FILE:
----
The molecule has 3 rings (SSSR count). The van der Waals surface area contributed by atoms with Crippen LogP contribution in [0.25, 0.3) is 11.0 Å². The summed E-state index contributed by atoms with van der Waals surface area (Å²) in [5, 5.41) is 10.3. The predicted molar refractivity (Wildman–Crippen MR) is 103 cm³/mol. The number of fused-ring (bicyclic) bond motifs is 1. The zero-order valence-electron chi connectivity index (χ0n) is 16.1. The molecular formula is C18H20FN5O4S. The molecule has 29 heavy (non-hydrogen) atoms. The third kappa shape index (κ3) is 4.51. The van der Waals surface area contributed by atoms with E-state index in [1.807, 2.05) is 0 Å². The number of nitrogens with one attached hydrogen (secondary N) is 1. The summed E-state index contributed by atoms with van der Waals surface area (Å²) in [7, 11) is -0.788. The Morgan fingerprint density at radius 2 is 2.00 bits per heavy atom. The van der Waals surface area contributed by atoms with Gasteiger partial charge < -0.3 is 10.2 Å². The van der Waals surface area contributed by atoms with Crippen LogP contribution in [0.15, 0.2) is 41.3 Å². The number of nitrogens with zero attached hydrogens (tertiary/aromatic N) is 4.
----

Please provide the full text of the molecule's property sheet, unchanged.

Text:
The molecule has 3 rings (SSSR count). The van der Waals surface area contributed by atoms with Crippen LogP contribution in [0.25, 0.3) is 11.0 Å². The summed E-state index contributed by atoms with van der Waals surface area (Å²) in [5, 5.41) is 10.3. The predicted molar refractivity (Wildman–Crippen MR) is 103 cm³/mol. The number of fused-ring (bicyclic) bond motifs is 1. The zero-order valence-electron chi connectivity index (χ0n) is 16.1. The molecular formula is C18H20FN5O4S. The molecule has 29 heavy (non-hydrogen) atoms. The third kappa shape index (κ3) is 4.51. The van der Waals surface area contributed by atoms with E-state index in [1.807, 2.05) is 0 Å². The number of nitrogens with one attached hydrogen (secondary N) is 1. The summed E-state index contributed by atoms with van der Waals surface area (Å²) in [7, 11) is -0.788. The Morgan fingerprint density at radius 2 is 2.00 bits per heavy atom. The van der Waals surface area contributed by atoms with Gasteiger partial charge < -0.3 is 10.2 Å². The van der Waals surface area contributed by atoms with Crippen LogP contribution in [0.15, 0.2) is 41.3 Å². The number of nitrogens with zero attached hydrogens (tertiary/aromatic N) is 4.